Discover more from Broccoli Rising, the Newsletter from Ellen Kanner
Broccoli Rising and Heaven Preserve Us
You don’t have to be Jewish to feel anguish over Hamas’ brutal attack on Israel, you just have to be human. You don’t have to be Palestinian to know Israel forcing 2.2 million people, half of them children, to flee their home is abhorrent, you just have to be human. And good news —we all are.
Our shared humanity is harder to spot these days. But I believe it’s still there. I have to To do otherwise means to despair, and honey, we can’t afford it. There’s too much at stake. Our human history has shown us what can happen when one people try to dehumanize another.
Look at Turkey
Look at Nazi Germany
Look at Russia not just now but before World War II
Look at Rwanda
Look at Bosnia
Look at Israel and Gaza now
It can lead to genocide.
Our human history has also enjoyed a few precious pockets of time and place when we’ve lived and loved together despite our differences. This is tougher to achieve, and impossible at a time of crisis, rage and grief, but trust me on this — peace tastes better.
It requires mutual trust and respect, seeing all of humanity as well, human.
And the really tough bit — it requires forgiveness, not because we all love each other, but because it’s the only way I know to release the pain and heal.
The fine print — all this takes leaders who value people over personal gain. Surely they’re out there. Vote for them. Support them. In the meantime, look out for yourself and for all of humanity. Start with what we have in common. The need to eat.
What, you were hoping for something loftier? Me too. We can get there together. But first we all need to eat.
It’s been argued that Jews have a unique history of preserving food. The truth is, Jews don’t have a lock on it. No one does. Humans have been preserving and fermenting foods for centuries, if not millennia.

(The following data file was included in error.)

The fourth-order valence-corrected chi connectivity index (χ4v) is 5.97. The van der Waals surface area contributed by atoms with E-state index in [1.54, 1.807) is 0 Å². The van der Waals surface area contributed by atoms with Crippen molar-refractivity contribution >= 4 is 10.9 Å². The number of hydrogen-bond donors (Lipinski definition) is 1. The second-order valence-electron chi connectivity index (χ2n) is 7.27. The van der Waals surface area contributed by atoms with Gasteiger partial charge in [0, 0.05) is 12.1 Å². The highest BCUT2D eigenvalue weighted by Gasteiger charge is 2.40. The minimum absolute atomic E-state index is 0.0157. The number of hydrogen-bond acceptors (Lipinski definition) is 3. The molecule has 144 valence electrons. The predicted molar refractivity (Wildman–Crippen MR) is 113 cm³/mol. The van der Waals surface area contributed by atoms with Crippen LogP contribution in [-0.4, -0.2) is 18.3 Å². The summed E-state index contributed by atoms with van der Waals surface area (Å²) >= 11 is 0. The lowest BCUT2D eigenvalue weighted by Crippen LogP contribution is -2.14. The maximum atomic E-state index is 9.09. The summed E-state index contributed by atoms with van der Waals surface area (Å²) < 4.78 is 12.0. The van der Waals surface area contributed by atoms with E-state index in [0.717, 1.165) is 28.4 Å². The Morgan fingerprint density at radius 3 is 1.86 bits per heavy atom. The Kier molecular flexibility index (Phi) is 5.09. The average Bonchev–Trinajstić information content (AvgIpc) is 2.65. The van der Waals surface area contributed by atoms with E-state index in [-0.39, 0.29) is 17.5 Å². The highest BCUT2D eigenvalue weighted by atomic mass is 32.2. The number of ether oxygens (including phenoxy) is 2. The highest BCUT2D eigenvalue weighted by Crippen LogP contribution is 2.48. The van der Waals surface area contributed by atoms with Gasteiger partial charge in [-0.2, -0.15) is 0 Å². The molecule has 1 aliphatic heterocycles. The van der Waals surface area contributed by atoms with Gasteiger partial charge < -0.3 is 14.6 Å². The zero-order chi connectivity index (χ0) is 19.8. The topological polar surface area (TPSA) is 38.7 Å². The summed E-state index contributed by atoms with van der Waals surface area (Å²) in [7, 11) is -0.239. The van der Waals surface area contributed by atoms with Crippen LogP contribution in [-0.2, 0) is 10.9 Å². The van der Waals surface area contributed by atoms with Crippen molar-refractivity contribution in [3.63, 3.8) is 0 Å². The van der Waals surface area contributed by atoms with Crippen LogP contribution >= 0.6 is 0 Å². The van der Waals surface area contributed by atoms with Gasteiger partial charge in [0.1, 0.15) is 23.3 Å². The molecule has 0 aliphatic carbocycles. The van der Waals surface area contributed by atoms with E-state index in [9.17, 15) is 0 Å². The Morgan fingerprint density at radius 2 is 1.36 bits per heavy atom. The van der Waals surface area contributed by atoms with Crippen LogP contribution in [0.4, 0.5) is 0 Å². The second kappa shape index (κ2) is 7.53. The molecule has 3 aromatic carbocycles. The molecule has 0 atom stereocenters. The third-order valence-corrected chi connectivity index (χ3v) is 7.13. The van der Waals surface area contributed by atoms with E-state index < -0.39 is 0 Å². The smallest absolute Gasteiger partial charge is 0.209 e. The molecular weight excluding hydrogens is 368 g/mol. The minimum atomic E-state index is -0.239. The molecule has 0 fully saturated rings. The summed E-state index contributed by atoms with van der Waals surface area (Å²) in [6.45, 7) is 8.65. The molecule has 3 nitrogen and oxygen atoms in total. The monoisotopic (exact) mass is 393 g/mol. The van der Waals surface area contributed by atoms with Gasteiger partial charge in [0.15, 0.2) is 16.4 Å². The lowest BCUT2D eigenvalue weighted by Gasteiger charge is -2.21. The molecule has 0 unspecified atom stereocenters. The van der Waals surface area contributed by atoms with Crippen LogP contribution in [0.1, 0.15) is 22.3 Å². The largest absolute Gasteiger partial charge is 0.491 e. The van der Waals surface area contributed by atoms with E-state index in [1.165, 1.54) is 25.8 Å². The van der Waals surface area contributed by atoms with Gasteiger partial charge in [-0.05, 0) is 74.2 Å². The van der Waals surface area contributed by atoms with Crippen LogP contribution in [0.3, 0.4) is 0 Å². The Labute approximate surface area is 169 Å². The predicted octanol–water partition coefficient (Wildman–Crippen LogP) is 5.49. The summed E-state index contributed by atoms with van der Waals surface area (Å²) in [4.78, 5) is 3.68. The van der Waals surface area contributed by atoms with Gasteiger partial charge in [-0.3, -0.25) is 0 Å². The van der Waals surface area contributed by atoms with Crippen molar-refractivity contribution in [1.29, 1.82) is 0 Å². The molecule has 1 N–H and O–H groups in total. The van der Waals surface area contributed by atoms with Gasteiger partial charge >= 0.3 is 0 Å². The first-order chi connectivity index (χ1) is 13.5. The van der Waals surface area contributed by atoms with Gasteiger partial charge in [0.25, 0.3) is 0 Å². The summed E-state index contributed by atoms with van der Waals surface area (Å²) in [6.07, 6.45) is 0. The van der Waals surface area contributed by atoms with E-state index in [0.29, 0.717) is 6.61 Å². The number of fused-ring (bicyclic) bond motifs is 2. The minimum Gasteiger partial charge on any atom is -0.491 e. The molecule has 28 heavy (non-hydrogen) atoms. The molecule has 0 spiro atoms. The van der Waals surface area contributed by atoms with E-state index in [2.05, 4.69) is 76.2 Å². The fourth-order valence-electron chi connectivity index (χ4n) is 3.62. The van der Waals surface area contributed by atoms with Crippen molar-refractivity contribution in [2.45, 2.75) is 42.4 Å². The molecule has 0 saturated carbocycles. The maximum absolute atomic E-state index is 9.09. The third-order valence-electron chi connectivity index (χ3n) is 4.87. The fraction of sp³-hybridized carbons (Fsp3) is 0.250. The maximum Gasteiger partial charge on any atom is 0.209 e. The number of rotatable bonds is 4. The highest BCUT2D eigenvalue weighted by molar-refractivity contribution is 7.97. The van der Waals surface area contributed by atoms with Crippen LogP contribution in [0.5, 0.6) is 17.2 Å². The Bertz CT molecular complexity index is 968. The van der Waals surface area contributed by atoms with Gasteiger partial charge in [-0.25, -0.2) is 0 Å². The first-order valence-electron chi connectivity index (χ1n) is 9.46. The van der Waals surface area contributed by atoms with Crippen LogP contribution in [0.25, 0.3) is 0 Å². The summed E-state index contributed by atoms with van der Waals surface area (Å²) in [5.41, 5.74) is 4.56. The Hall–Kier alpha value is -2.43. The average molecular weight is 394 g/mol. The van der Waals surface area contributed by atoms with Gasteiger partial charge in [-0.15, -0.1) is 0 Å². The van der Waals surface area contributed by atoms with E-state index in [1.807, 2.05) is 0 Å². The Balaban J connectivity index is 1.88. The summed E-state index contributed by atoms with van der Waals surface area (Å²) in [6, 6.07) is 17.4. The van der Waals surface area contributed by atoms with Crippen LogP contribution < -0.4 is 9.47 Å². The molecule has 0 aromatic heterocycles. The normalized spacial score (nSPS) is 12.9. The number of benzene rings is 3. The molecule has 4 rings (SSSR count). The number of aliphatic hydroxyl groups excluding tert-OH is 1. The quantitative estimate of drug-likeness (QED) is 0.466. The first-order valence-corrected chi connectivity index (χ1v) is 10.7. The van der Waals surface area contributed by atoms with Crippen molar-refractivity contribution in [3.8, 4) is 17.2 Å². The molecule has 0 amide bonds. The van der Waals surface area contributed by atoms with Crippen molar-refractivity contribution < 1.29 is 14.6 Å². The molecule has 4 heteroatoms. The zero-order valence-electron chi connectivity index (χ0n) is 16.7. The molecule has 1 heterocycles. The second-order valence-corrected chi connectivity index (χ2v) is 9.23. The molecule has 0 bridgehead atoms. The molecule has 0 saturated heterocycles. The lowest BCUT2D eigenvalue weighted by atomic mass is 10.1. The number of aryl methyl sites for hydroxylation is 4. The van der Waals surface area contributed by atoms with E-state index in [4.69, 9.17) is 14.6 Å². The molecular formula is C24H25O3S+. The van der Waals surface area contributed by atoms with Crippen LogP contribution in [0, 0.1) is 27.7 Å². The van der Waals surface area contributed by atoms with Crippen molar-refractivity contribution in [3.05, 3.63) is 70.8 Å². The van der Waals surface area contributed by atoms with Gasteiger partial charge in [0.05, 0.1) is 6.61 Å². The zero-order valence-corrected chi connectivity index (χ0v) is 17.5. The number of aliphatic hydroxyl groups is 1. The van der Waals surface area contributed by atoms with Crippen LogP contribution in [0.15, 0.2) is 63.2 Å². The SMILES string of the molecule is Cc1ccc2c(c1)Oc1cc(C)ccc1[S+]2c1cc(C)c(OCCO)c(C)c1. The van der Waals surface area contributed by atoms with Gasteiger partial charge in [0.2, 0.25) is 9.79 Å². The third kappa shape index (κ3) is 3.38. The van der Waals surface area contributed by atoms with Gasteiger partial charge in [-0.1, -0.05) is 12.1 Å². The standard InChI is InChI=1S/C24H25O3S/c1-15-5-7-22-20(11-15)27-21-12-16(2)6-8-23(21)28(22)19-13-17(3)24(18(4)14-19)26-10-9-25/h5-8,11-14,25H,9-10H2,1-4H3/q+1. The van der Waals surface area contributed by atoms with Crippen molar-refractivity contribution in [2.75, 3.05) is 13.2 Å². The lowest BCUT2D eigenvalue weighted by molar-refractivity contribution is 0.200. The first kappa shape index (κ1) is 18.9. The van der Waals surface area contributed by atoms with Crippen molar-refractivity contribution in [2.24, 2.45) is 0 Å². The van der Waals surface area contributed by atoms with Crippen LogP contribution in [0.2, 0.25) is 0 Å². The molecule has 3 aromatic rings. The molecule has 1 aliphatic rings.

Fermentation preserves food when resources or time are limited. Being run out of town? Preserved food has offered a snippet of sustenance and comfort on the journey, from Moses leading the Jews out of Egypt to the exodus today.
Fermentation creates hidden dimensions of flavor in the most humble food. Take a head of cabbage, give it salt and time and voila, it becomes sauerkraut. Mix flour and water, and with time, it metamorphoses from muck to a yeasty loaf of bread, crusty without, tender within. It reminds me of a Moroccan aphorism — by bread and salt, we are united.
Fermentation, also called culturing, is primal. It’s creation, not destruction, edible alchemy, not annihilation. We are all human. We are flawed. But we are capable of transformation. We can rise.
Preserving peace is hard. Preserving food is cheap and easy.
So here’s a good place to talk about my two-part fermentation workshop happening November 9 and November 16. It’s free, vegan and virtual and hosted by magnificent Miami Dade Public Library. Register now:
Sababa means everything’s great, Shabbat means sabbath. peace. Both seem aspirational at best these days. But once you get a taste for peace, you won’t settle for anything less.
Taste these delights too:
Belila, a breakfast bowl to start your day right.
Biblical barley and herb salad from Feeding the Hungry Ghost
The seven sacred foods of Judaism together in one salad
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